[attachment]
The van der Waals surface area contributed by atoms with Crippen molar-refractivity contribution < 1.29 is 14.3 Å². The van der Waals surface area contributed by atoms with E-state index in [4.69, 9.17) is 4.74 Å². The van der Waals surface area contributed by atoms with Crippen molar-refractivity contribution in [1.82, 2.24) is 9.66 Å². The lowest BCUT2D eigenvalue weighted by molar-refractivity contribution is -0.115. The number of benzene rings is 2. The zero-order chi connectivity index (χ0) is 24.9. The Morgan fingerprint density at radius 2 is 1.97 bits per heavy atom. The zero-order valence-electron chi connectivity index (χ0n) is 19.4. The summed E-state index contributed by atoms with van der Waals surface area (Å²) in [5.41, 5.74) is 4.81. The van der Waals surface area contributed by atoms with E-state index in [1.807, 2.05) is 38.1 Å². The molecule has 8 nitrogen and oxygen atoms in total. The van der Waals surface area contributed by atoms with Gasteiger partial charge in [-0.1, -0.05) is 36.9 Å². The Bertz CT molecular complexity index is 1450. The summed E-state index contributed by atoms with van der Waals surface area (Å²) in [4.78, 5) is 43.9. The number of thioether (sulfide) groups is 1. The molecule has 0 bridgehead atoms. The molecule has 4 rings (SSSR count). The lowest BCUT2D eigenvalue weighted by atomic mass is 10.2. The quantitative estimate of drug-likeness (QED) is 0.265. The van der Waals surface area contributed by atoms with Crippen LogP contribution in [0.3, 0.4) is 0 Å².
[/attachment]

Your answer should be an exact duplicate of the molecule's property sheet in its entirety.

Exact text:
The van der Waals surface area contributed by atoms with Crippen molar-refractivity contribution < 1.29 is 14.3 Å². The van der Waals surface area contributed by atoms with E-state index in [4.69, 9.17) is 4.74 Å². The van der Waals surface area contributed by atoms with Crippen molar-refractivity contribution in [1.82, 2.24) is 9.66 Å². The lowest BCUT2D eigenvalue weighted by molar-refractivity contribution is -0.115. The number of benzene rings is 2. The zero-order chi connectivity index (χ0) is 24.9. The Morgan fingerprint density at radius 2 is 1.97 bits per heavy atom. The zero-order valence-electron chi connectivity index (χ0n) is 19.4. The summed E-state index contributed by atoms with van der Waals surface area (Å²) in [5.41, 5.74) is 4.81. The van der Waals surface area contributed by atoms with E-state index in [1.807, 2.05) is 38.1 Å². The molecule has 8 nitrogen and oxygen atoms in total. The van der Waals surface area contributed by atoms with Gasteiger partial charge in [-0.1, -0.05) is 36.9 Å². The Bertz CT molecular complexity index is 1450. The summed E-state index contributed by atoms with van der Waals surface area (Å²) in [4.78, 5) is 43.9. The number of thioether (sulfide) groups is 1. The molecule has 0 bridgehead atoms. The molecule has 4 rings (SSSR count). The lowest BCUT2D eigenvalue weighted by atomic mass is 10.2. The quantitative estimate of drug-likeness (QED) is 0.265. The van der Waals surface area contributed by atoms with Crippen LogP contribution in [0.3, 0.4) is 0 Å².